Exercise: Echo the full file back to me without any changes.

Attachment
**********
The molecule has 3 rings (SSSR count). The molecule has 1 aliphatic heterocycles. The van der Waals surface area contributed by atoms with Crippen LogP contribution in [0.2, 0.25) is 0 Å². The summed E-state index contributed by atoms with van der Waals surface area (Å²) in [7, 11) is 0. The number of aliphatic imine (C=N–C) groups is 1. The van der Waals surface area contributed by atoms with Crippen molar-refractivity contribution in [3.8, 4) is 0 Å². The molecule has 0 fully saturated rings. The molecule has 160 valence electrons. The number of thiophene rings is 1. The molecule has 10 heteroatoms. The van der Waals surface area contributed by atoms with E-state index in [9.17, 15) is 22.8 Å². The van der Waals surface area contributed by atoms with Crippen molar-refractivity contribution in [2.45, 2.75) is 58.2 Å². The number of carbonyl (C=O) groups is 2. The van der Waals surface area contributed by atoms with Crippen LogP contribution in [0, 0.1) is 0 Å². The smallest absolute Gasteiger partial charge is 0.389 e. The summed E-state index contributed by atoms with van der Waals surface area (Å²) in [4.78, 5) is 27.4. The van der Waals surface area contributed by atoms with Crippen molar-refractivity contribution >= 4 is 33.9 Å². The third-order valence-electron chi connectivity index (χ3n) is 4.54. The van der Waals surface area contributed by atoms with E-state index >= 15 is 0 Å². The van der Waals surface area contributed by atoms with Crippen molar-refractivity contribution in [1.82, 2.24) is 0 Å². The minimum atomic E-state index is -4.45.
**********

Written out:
The molecule has 3 rings (SSSR count). The molecule has 1 aliphatic heterocycles. The van der Waals surface area contributed by atoms with Crippen LogP contribution in [0.2, 0.25) is 0 Å². The summed E-state index contributed by atoms with van der Waals surface area (Å²) in [7, 11) is 0. The number of aliphatic imine (C=N–C) groups is 1. The van der Waals surface area contributed by atoms with Crippen molar-refractivity contribution in [3.8, 4) is 0 Å². The molecule has 0 fully saturated rings. The molecule has 160 valence electrons. The number of thiophene rings is 1. The molecule has 10 heteroatoms. The van der Waals surface area contributed by atoms with E-state index in [9.17, 15) is 22.8 Å². The van der Waals surface area contributed by atoms with Crippen molar-refractivity contribution in [2.45, 2.75) is 58.2 Å². The number of carbonyl (C=O) groups is 2. The van der Waals surface area contributed by atoms with Crippen LogP contribution in [0, 0.1) is 0 Å². The smallest absolute Gasteiger partial charge is 0.389 e. The summed E-state index contributed by atoms with van der Waals surface area (Å²) in [4.78, 5) is 27.4. The van der Waals surface area contributed by atoms with Crippen molar-refractivity contribution >= 4 is 33.9 Å². The third-order valence-electron chi connectivity index (χ3n) is 4.54. The van der Waals surface area contributed by atoms with E-state index >= 15 is 0 Å². The van der Waals surface area contributed by atoms with Crippen molar-refractivity contribution in [1.82, 2.24) is 0 Å². The minimum atomic E-state index is -4.45.